The neonatal period in puppies is considered to be the first 2 weeks after birth. Born in a relatively immature state and completely dependent on their mother’s care the pre weaning mortality rate of many puppies is relatively high with approximately 20% of live-born puppies dying before they are 21 days old and a staggering 70% of deaths occurring within the first week post-partum¹ ²
Here we take a closer look at colostrum and investigate the benefits of this antibody rich nutrient.
What is colostrum?
Colostrum is a special type of milk produced in the first few days following birth which supplies specialised nutrition and immunity to new-born pups. The immunity passed across from mother to pup is referred to as passive immunity and is provided in the form of immunoglobulins (antibodies) which are absorbed across the puppy’s intestine. Once absorbed they offer protection against a number of infectious diseases.
A short time frame
The timeframe when a new-born’s gastrointestinal tract is permeable to intact immunoglobulins in colostrum is very short. The term “closure” refers to the change in gastrointestinal tracts absorptive capacity that precludes further absorption of large, intact proteins. This limits the ability of the neonatal intestine to absorb intact proteins to about the first 48 hours of life, so it is vitally important for new-born puppies to receive adequate colostrum as soon as possible during the first day of birth. In addition the immune system of puppies is not fully developed until they are approximately 16 weeks old so the transfer of this early protective immunity from the colostrum is very helpful. Interestingly, puppies (as well as kittens, pigs and horses) obtain the greatest amount of maternally derived antibodies through the colostrum, which again emphasises the importance of immediate nursing and the provision of colostral antibodies.
There is no guarantee that all puppies in a litter will receive sufficient colostrum – in fact the actual quantity of colostrum produced by a lactating bitch is unknown.
It’s not just about immunoglobulins
As well as providing these all important antibodies colostrum also provides important fluid. The volume of fluid ingested after birth can contribute significantly to post-natal circulating volume³, which is important as a lack of adequate fluid after birth can contribute to circulatory failure in new-borns. In addition to this the energy content of colostrum is incredibly impressive.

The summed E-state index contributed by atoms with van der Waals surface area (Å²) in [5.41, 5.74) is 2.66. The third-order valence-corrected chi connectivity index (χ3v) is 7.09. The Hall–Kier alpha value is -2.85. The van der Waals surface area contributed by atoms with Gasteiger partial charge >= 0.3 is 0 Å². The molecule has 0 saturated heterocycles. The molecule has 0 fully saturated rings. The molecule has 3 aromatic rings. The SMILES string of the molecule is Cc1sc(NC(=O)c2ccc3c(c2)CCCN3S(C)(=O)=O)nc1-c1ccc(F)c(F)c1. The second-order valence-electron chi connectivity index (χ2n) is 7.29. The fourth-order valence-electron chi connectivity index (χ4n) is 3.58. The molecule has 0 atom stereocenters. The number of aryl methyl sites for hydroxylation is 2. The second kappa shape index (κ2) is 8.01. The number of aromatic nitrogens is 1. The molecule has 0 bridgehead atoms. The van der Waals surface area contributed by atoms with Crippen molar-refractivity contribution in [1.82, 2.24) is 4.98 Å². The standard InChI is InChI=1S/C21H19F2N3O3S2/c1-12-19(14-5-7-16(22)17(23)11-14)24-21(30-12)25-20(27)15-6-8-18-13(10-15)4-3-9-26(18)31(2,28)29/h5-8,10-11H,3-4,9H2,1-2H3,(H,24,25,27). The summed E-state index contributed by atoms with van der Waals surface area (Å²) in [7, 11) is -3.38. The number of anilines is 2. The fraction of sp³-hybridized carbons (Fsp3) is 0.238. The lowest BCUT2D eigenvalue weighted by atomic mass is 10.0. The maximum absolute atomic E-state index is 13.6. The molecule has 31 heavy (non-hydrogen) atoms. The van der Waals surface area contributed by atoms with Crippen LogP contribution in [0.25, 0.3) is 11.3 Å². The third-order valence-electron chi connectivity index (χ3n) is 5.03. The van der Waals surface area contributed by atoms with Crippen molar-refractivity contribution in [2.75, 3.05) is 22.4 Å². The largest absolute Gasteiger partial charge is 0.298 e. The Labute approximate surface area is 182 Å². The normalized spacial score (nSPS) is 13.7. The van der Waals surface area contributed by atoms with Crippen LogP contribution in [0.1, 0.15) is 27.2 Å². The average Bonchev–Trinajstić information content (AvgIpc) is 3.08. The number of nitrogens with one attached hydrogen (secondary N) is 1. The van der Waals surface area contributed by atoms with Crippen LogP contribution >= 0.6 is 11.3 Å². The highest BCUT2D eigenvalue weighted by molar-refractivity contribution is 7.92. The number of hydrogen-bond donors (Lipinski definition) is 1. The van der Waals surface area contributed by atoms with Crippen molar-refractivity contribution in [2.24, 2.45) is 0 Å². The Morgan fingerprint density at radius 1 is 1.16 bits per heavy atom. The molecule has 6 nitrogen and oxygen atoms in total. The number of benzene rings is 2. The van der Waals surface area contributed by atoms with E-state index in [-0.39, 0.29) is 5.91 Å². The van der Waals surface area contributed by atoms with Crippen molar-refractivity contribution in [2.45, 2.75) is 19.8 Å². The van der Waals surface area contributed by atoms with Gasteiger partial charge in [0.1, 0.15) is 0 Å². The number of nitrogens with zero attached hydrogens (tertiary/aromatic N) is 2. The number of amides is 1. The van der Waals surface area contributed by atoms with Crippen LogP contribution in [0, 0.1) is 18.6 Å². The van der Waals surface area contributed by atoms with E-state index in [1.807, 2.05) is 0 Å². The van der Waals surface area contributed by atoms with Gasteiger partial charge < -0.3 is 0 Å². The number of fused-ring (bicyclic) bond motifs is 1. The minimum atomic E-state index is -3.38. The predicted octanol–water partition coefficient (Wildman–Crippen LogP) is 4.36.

Did you know that the energy value of colostrum is at least 20% greater than milk?
Although the energy content can vary between dams and there can be slight differences between teat pairs of the same dog. Age, breed and litter size have not been shown to affect the energy value. 52% of the energy supplied by the colostrum is protein and 40% comes from lipids; variations in the energy value are principally explained by variations in the lipid levels4.
In addition to growth, colostrum is also involved in the development and maturation of certain organs, in particular the digestive tract. This is linked to colostral hormones and growth factors. One study reported that puppies fed colostrum had gastrointestinal tracts 60-95% better developed when compared to puppies of the same body weight given a synthetic milk formulation5.
Alternatives to colostrum
Sometimes things don’t always go according to plan and when the dam is absent or does not produce enough colostrum, it is essential to source a substitute in order to limit neonatal mortality. At the very least an energy supply must be provided for the puppies, but of course a supply of immunoglobulins is also required. If as a breeder you have another bitch who has given birth less than 2-3 days previously, you could either allow her to adopt the puppies or draw colostrum from her to feed to the puppies. If an adoptive dam whelped more than 2-3 days previously, her milk will ensure energy supply, but the supply of Immunoglobulins will be insufficient.
Canine colostrum is a very special milk with a very particular composition designed to meet a puppy’s specific needs – namely, provision of passive immunity, energy and certain factors required for organ growth. As more information becomes available about the needs of new-borns, it is becomes increasingly apparent that proper nutritional support during this time is essential for maintaining health and preventing neonatal illness and mortality.
- Mila H, Grellet A, Chastant-Maillard S. Prognostic value of birth weight and early weight gain on neonatal and pediatric mortality: a longitudinal study on 870 puppies. In: Program and Abstracts, 7th ISCFR Symposium 2012;163-164.
- 2. Gill MA. Perinatal and late neonatal mortality in the dog. University of Sydney 2001. PhD thesis; available at; http://ses.library.usyd.edu.au/bitstream/2123/4137/1/m_gill_thesis_2001.pdf Accessed 23rd September 2015.
- Hoskins JD: Puppy and kitten losses. In Hoskins JD, editor: Veterinary paediatrics: dogs and cats from birth to six months, Philadelphia, 1995, Saunders
- Mila H, Grellet A, Feugier A, et al. Nutritional and immunological composition of canine colostrum. In Proceedings, 18th EVSSAR Congress 2015.
- Heird WC, Schwarz SM, Hansen IH. Colostrum-induced enteric mucosal growth in beagle puppies. Pediatr Res 1984;18(6):512-515.